As we said earlier, each layer of the atmosphere has distinct
characteristics. There are 5 main layers within the atmosphere, which we will
discuss in turn. They are the troposphere, the stratosphere, the mesosphere, the
thermosphere, and the exosphere.
The troposphere is the lowest layer of the atmosphere. This is the layer where
most weather takes place. Most thunderstorms don't go much above the top of the
troposphere (about 10 km) . In this layer, pressure and density rapidly decrease
with height, and temperature generally decreases with height at a constant rate.
The change of temperature with height is known as the lapse rate. The
standard lapse rate for the troposphere is a decrease of about 6.5 degrees
Celsius (C) per kilometer (km) (or about 12 degrees F). Near the surface, the
lapse rate changes dramatically from hour to hour on clear days and nights.
Sometimes the temperature does not decrease with height, but increases. Such a
situation is known as a temperature inversion. Persistent temperature
inversion conditions, which represent a stable layer, can lead to air pollution
The other main characteristic of the troposphere is that it is
well-mixed. The name troposphere is derived from the Greek tropein, which
means to turn or change. Air molecules can travel to the top of the troposphere
(about 10 km up) and back down again in a just a few days. This mixing
encourages changing weather.
The troposphere is bounded above by the tropopause, a boundary marked as the
point where the temperature stops decreasing with height and becomes constant
with height. Any layer where temperature is constant with height is called
isothermal. The tropopause has an average height of about 10 km (it is
higher in equatorial regions and lower in polar regions). This height
corresponds to about 7 miles, or at approximately the 200 mb (20.0 kPa) pressure
level. Above the troposphere is the stratosphere.
The stratosphere is the layer above the troposphere, characterized primarily as
a stable, stratified layer (hence, stratosphere) with a large temperature
inversion throughout (see chart above). The main impact the stratosphere has on
weather is that its stable air prevents large storms from extending much beyond
The other main impact important to life deals with ozone. Ozone is the
triatomic form of oxygen that absorbs ultraviolet(UV) light and prevents it from
reaching the earth's surface at dangerous levels. The stratosphere contains the
ozone layer that has been such a hot topic as of late. The maximum
concentrations of ozone are at about 25 km (15 miles) above the surface, or near
the middle of the stratosphere. The interaction between UV light, ozone, and the
atmosphere at that level releases heat, warming the atmosphere and helping to
create the temperature inversion in this layer.
The stratosphere is bounded above by the stratopause, where the atmosphere
again becomes isothermal. The average height of the stratopause is about 50 km,
or 31 miles. This is about the 1 mb (0.1 kPa) pressure level. The layer above
the stratosphere is the mesosphere.
The mesosphere is the middle layer in the atmosphere (hence, mesosphere). There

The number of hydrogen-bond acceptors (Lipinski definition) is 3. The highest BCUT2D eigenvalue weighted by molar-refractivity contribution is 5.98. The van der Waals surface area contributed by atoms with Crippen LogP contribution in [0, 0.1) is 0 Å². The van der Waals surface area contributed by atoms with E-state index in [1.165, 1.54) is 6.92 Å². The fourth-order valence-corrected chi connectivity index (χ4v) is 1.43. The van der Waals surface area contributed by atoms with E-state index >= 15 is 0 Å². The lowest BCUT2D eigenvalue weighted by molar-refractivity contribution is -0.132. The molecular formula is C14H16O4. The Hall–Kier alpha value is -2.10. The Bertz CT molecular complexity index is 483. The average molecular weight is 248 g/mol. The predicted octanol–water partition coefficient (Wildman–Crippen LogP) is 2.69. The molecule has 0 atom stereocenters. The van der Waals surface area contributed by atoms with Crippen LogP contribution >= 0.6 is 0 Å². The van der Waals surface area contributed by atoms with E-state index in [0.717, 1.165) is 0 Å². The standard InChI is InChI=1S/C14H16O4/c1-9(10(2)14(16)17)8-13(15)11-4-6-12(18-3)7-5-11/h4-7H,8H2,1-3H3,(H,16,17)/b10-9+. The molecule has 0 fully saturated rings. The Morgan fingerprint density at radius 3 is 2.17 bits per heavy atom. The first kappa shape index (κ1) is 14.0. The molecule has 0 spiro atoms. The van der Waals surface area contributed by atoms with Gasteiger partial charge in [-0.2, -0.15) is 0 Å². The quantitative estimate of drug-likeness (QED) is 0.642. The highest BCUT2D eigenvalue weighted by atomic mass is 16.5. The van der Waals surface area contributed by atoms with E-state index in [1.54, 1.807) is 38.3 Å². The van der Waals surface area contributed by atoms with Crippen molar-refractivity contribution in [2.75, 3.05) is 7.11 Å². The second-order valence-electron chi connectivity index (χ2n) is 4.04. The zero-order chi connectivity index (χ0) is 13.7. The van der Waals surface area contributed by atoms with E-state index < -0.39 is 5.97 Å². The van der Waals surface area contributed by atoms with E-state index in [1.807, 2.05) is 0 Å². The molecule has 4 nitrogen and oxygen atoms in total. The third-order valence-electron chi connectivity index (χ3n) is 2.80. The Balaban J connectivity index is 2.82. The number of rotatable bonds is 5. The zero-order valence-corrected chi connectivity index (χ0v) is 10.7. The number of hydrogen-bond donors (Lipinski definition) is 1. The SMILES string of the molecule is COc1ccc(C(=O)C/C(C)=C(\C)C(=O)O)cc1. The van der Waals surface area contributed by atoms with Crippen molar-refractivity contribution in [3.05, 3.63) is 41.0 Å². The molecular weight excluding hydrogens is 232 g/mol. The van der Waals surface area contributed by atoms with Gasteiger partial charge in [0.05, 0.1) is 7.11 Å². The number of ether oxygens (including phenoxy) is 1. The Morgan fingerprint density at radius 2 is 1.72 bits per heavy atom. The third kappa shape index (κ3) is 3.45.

are two key points about the mesosphere. First, temperature in the mesosphere
decreases with height. At the top of the mesosphere, air temperature reaches its
coldest value, around -90 degrees Celsius (or -130 degrees Fahrenheit). The
second point is that the air is extremely thin at this level. Over 99.9 percent
of the atmosphere's mass lies below the mesosphere. However, the proportion of
nitrogen and oxygen at these levels is about the same as at sea level.
The mesosphere is bounded above by the mesopause. The average height of the
mesopause is about 85 km (53 miles), where the atmosphere again becomes
isothermal. This is around the 0.005 mb (0.0005 kPa) pressure level. Above the
mesosphere is the thermosphere.
The thermosphere is a warm layer above the mesosphere. In this layer, there is a
significant temperature inversion. The few molecules that are present in the
thermosphere receive extraordinary amounts of energy from the sun, causing the
layer to warm. Though the measured temperature is very hot, if you exposed your
skin to the thermosphere, the perceived temperature would be very cold. Because
there are so few molecules present, there would not be enough molecules
bombarding your body to transfer heat to your skin. Temperature is a measurement
of the mean kinetic energy , or average speed of motion, of a molecule. So
although there are only a few molecules, each has a huge amount of kinetic
Above the thermosphere is the exosphere. Unlike the layers discussed
previously, there is no well defined boundary between the thermosphere and the
exosphere (i.e., there is no boundary layer called the thermopause).
The exosphere is the region where molecules from the atmosphere can overcome the
pull of gravity and escape into outer space. The atmosphere slowly diffuses into
the viod of space. The exosphere usually begins about 500 km up (notice, this is
well off the chart above), but there is no definable boundary to mark as the end
of the thermosphere and the beginning of the exosphere. Even at heights of 800
km, the atmosphere is still measurable. However, molecule concentrations are
very small and considered negligible.